It hasn't exactly worked out for the Astros; they're in fourth in the AL West and sport a worse record than that of the rebuilding Brewers. Carter has been brilliant for the Beer Makers, bashing heads as the big bopping bat at first base. He doesn't get on base much at all (.297 OBP), but he makes trips around them regularly (13 HR, .558 SLG).
A guy that has been getting on base very regularly this season is shortstop Jonathan Villar played alongside Carter in Houston last year, but was sent to Milwaukee in an offseason trade for AA pitcher Cy Sneed. Villar has rewarded the Brewers by leading the team in ABs, getting on base at nearly a .400 clip, and leading the league in stolen bases.
In fact, the former Houston duo are one and two in team at bats, just in front of the aforementioned Lucroy and Braun.
First things first: David Goforth is a bad name for a pitcher.
Tyler Thornburg has a relatively bleh ERA for a reliever at 3.48, but some of the peripherals are very solid. He strikes out 13.1 per 9 innings pitched, with a 0.968 WHIP. He chucks the fastball up there at around 95 mph, dialing it up to a maximum of 97. Hitters are hitting .152 against it.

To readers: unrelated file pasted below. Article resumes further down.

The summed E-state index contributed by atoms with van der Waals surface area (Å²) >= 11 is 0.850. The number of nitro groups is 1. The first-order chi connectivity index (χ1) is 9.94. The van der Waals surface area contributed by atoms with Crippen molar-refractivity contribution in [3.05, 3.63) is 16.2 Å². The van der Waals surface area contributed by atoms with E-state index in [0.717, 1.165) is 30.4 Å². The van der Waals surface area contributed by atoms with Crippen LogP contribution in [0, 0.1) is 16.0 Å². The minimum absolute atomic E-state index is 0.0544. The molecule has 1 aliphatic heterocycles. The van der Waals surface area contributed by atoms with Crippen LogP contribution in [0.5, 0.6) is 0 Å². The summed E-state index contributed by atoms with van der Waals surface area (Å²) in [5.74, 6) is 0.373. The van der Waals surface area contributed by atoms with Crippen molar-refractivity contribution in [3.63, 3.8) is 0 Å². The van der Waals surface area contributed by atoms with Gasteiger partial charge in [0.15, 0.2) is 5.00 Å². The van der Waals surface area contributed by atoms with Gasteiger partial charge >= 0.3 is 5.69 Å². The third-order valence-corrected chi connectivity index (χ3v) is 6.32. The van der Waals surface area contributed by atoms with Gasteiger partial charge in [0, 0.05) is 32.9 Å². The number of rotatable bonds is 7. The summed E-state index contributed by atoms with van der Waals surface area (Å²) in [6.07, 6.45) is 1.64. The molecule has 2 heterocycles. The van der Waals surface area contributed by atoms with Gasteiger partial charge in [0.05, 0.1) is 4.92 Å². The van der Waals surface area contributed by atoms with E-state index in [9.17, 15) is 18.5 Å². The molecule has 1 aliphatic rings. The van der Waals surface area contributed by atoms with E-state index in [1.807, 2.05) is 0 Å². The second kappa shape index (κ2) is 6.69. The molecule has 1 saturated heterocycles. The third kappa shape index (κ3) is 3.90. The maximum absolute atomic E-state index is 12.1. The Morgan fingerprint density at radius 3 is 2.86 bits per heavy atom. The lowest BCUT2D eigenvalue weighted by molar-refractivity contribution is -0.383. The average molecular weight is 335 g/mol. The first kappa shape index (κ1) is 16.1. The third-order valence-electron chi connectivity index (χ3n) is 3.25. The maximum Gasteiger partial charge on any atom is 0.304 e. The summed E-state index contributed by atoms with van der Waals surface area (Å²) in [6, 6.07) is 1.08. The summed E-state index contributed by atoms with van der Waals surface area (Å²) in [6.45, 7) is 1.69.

Jeremy Jeffress is the closer for the Brewers. He doesn't really strike out anyone from the back end of the bullpen, but he's blown only one save and sees his ERA currently sitting at 2.05, so the job is getting done.
Carlos Torres has gotten the most work from the pen, and things look dicey at best. His 3.20 ERA is fine enough, but FIP rates it more as a 5.22. The 8.2 strikeouts per 9 innings pitched looks fine, but the 5.33 walks doesn't. So far, he can chalk up success to a BABIP that's 40 points less than his career average and a 90% strand rate.
As I mentioned at the top, this was supposed to be a race to the basement. Milwaukee hasn't held up their end of the bargain, mainly because of their former stars returning to star form and some savvy moves along the lineup.
The starting pitching is bad and can be jumped on in a hurry. See if you can believe this, Brewers starting pitching has two fewer quality starts than Reds starting pitching, that has regularly and routinely struggled to make it to the sixth inning without fail. Brewers starters do make it a little longer into games than Reds starters (5.4 innings to 5.2 innings) but here's what I'm trying to illustrate: you've watched bad pitching all. You know what it looks like.
Brewers pitching is nearly as bad and or worse in some cases.
That being said, do you trust this Reds team to win a game right now? Sure, after ten straight, you could argue they're due? But then I could look at results and say, "they stink."
I expect Joesph Daniel to break out of the slump sometime soon. I'm starting to get the feeling that we may very well look back on 2016 as "not a very Joey-like season," but he's not going to be this bad for the duration. If Votto breaks out and slams Zach Davies like he's capable of doing, it could be the start of good things.
But, the pitching on both sides is bad bad bad. It's really going to be on who gets on the other first, and which bullpen doesn't melt it away.
Feeling confident yet?